Viruses infecting higher plants are typically small RNA viruses that encode only a few genes. Although small viruses have recently been discovered that infect algae, many viruses infecting eukaryotic algae are huge dsDNA viruses with genomes ranging from 160 to 560 kb with up to 600 protein-encoding genes and are the subject of this review. These large viruses (family Phycodnaviridae), are found in aqueous environments throughout the world and play dynamic, albeit largely undocumented, roles in regulating algal communities such as the termination of massive algal blooms commonly referred to as red and brown tides.
This review focuses on one genus in the Phycodnaviridae, the chloroviruses, which are large, icosahedral, plaque-forming, dsDNA-containing viruses that replicate in certain unicellular, chlorella-like green algae. Their structure, their initial stages of infection, and many of their genes resemble bacteriophages more than viruses that infect eukaryotes – i.e. they are not your everyday plant virus.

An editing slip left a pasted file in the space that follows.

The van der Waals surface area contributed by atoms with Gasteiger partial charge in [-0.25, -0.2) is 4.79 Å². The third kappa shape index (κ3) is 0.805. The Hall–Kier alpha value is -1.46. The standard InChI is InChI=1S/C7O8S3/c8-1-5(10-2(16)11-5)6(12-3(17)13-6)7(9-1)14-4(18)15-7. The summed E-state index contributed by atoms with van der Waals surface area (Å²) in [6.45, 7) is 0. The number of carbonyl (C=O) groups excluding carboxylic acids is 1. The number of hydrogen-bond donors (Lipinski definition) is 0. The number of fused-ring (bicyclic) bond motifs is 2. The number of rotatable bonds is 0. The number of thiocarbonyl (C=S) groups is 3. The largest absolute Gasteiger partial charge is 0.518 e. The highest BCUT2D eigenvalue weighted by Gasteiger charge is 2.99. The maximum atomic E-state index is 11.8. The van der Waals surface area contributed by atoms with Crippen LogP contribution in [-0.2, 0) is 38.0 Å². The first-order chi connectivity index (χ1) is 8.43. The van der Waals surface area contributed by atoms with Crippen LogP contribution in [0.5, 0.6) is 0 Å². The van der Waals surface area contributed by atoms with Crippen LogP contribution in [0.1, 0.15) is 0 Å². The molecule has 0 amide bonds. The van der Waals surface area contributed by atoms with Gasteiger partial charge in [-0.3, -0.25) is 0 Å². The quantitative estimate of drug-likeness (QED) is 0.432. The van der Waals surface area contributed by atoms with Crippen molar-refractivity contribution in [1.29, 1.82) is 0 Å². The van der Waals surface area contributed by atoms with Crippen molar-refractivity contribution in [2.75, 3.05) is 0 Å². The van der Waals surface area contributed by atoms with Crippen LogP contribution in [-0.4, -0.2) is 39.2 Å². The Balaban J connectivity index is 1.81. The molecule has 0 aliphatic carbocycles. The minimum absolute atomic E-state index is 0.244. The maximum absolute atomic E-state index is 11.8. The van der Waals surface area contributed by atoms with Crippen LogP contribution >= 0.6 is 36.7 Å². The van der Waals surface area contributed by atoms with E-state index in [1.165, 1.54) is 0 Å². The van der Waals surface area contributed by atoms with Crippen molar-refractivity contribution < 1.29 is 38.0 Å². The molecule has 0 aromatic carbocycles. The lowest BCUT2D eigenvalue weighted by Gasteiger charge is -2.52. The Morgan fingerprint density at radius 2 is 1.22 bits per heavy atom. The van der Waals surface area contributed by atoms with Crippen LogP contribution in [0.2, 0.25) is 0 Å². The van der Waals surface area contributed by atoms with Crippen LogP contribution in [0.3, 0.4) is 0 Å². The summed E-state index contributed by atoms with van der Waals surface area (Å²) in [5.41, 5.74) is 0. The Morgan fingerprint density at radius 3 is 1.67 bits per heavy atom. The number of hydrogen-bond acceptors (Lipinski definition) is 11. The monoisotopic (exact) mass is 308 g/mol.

Chloroviruses: not your everyday plant virus. Trends Plant Sci. Nov 17 2011
Viruses infecting higher plants are among the smallest viruses known and typically have four to ten protein-encoding genes. By contrast, many viruses that infect algae (classified in the virus family Phycodnaviridae) are among the largest viruses found to date and have up to 600 protein-encoding genes. This brief review focuses on one group of plaque-forming phycodnaviruses that infect unicellular chlorella-like green algae. The prototype chlorovirus PBCV-1 has more than 400 protein-encoding genes and 11 tRNA genes. About 40% of the PBCV-1 encoded proteins resemble proteins of known function including many that are completely unexpected for a virus. In many respects, chlorovirus infection resembles bacterial infection by tailed bacteriophages.